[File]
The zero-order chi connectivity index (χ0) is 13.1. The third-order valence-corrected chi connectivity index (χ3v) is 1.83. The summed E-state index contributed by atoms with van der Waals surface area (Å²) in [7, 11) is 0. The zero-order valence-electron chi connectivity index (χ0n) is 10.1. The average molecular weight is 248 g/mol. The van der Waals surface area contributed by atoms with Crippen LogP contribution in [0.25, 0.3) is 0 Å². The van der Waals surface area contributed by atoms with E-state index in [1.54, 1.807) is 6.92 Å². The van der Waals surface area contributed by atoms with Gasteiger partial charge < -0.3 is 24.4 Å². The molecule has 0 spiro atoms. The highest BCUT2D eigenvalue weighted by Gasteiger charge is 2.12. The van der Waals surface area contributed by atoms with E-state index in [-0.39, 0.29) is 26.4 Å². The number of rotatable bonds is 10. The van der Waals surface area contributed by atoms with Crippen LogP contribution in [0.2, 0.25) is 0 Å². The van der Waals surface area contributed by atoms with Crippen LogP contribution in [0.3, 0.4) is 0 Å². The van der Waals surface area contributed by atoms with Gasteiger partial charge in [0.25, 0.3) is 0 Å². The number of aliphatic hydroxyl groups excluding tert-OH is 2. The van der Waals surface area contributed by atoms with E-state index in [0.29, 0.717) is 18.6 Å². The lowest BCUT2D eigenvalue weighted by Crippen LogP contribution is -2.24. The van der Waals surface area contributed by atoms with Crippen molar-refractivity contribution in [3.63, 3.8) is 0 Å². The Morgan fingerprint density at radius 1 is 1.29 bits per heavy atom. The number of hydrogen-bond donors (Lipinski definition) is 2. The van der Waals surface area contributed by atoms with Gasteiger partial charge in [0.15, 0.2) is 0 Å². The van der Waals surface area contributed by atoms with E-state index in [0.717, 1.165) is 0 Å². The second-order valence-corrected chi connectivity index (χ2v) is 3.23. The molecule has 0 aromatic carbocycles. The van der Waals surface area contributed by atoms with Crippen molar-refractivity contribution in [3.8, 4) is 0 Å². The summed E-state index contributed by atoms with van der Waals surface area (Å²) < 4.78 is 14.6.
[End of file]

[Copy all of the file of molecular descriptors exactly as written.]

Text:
The zero-order chi connectivity index (χ0) is 13.1. The third-order valence-corrected chi connectivity index (χ3v) is 1.83. The summed E-state index contributed by atoms with van der Waals surface area (Å²) in [7, 11) is 0. The zero-order valence-electron chi connectivity index (χ0n) is 10.1. The average molecular weight is 248 g/mol. The van der Waals surface area contributed by atoms with Crippen LogP contribution in [0.25, 0.3) is 0 Å². The van der Waals surface area contributed by atoms with E-state index in [1.54, 1.807) is 6.92 Å². The van der Waals surface area contributed by atoms with Gasteiger partial charge < -0.3 is 24.4 Å². The molecule has 0 spiro atoms. The highest BCUT2D eigenvalue weighted by Gasteiger charge is 2.12. The van der Waals surface area contributed by atoms with E-state index in [-0.39, 0.29) is 26.4 Å². The number of rotatable bonds is 10. The van der Waals surface area contributed by atoms with Crippen LogP contribution in [0.2, 0.25) is 0 Å². The van der Waals surface area contributed by atoms with Crippen LogP contribution in [0.3, 0.4) is 0 Å². The van der Waals surface area contributed by atoms with Gasteiger partial charge in [0.25, 0.3) is 0 Å². The number of aliphatic hydroxyl groups excluding tert-OH is 2. The van der Waals surface area contributed by atoms with E-state index in [0.29, 0.717) is 18.6 Å². The lowest BCUT2D eigenvalue weighted by Crippen LogP contribution is -2.24. The van der Waals surface area contributed by atoms with Crippen molar-refractivity contribution in [3.63, 3.8) is 0 Å². The Morgan fingerprint density at radius 1 is 1.29 bits per heavy atom. The number of hydrogen-bond donors (Lipinski definition) is 2. The van der Waals surface area contributed by atoms with Gasteiger partial charge in [0.15, 0.2) is 0 Å². The van der Waals surface area contributed by atoms with E-state index in [0.717, 1.165) is 0 Å². The second-order valence-corrected chi connectivity index (χ2v) is 3.23. The molecule has 0 aromatic carbocycles. The van der Waals surface area contributed by atoms with Crippen molar-refractivity contribution in [3.8, 4) is 0 Å². The summed E-state index contributed by atoms with van der Waals surface area (Å²) < 4.78 is 14.6.